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Vanilla Bean Paste

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I never dreamed I would be writing a post about my vanilla bean paste recipe.

Then I broke it.

If you don’t care about my trials and tribulations, you can get to the recipe here.

When vanilla extract prices started rising, it was more cost effective to make my own vanilla bean paste and my own vanilla extract from the beans. Now I just think they taste better. 😊 Compared to quality vanilla extract, it is still cost effective. Compared to store brand pure vanilla extract, it comes out about the same.

The addition of vanilla seeds to a recipe always makes the dish seem fancier. It’s not just vanilla ice cream, it’s vanilla bean ice cream… those little flecks of vanilla appeal to our eyes and enhance our taste experience.

Seriously. Good. Stuff.

You can see the vanilla seeds in these yummy scones.

Get the recipe here!

I am craving some vanilla bean swiss meringue buttercream now.

Anyway…what were we talking about?

Oh yeah, the vanilla bean paste I broke.

Spoiler alert: I fixed it.

I have made vanilla bean paste a couple of times with no issues, so I just wanted to make it quickly and move on to my cake baking for the week.

Turns out, my vanilla beans were dry. Vanilla beans should be flexible and moist when used, not hard as a rock.

To start the recipe, I am supposed to cut my beans into smaller pieces and then grind them in a spice grinder with half of my sugar.

Since the beans were so hard, the grinder did not work. So, brilliant problem-solver that I am, I just figured the beans needed to be rehydrated. I boiled a small amount of water and added it to the sugar and bean solution.

I probably should have used a sieve and separated out the sugar first.


After a few minutes, I put the goo back in the spice grinder and failed again.

Vanilla beans are expensive, and I was not giving up that easy. I decided I would go ahead and make the syrup base first, add the beans, and maybe then I could get them to puree in the blender after boiling.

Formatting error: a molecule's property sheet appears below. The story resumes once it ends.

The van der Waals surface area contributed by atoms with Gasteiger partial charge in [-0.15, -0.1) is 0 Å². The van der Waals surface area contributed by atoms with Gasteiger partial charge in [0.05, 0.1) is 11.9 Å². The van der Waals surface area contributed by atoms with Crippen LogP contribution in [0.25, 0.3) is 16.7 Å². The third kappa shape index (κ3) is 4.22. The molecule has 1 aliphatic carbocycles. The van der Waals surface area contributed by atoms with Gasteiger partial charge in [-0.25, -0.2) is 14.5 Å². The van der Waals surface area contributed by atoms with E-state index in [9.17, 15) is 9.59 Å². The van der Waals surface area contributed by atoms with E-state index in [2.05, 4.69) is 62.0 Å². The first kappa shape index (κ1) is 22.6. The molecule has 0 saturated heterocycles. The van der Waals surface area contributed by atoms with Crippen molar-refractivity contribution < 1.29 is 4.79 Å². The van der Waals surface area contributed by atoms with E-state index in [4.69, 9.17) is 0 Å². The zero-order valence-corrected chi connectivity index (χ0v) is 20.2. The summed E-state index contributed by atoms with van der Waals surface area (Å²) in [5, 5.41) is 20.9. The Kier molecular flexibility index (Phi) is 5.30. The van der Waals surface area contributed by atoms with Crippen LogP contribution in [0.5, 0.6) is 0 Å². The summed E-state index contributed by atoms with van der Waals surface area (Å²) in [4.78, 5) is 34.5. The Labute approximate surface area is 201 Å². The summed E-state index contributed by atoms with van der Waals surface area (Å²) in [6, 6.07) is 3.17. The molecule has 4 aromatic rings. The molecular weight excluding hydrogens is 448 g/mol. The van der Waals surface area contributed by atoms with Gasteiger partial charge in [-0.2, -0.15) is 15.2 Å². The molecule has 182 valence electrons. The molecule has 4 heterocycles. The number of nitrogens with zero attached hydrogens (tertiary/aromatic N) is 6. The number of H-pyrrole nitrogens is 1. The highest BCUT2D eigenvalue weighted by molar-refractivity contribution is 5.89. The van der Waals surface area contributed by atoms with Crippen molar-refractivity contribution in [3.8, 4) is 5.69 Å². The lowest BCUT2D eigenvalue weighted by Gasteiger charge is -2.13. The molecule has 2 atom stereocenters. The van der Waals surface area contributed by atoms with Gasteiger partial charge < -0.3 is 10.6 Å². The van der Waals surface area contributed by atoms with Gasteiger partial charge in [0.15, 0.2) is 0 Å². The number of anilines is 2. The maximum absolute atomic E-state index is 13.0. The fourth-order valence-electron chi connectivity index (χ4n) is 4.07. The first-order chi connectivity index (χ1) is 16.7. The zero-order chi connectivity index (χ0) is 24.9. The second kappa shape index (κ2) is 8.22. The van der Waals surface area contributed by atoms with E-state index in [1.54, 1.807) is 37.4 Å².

corn syrup, water, and the rest of the sugar
bean goo added to the syrup
boiling the mixture

After the mixture had boiled for two minutes, I poured the concoction into a blender and turned it on high.

I was sure it worked, so I poured the paste, though it is really a syrup, through a sieve to get the fiber-like parts of the beans out of the mix.

What was left was more than a ground up mess of vanilla beans.  I still had actual pieces!

Did I mention I am a brilliant problem solver? Also, that vanilla beans are expensive?

Seriously, I was not giving up yet.

Since I had well hydrated pieces of beans, I was able to put them back in the spice grinder. The result was a mulch-like mass of vanilla bean.


I put the syrup back on the stove, added the bean mulch, and brought it all back to a boil for another couple of minutes.

After I strained the mixture once more, I was rewarded with a thick, dark syrup, filled with vanilla bean goodness!

Before I called it complete, I had to let it cool a while and check to see if the seeds floated to the top. If the mixture separated, then it would need to boil longer.

Lucky for me, this time it stayed just right!

My leftover vanilla bean bits went into a jar with some brandy.  In eight to ten weeks, I will have some fabulous vanilla extract to use as well.

The lesson here? I am a brilliant problem-solver! 😉

…and vanilla beans are expensive.


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  1. Hi, Thank you 😊 this is great for our Girl Scouts to earn their badges. I’m looking for the Leave…

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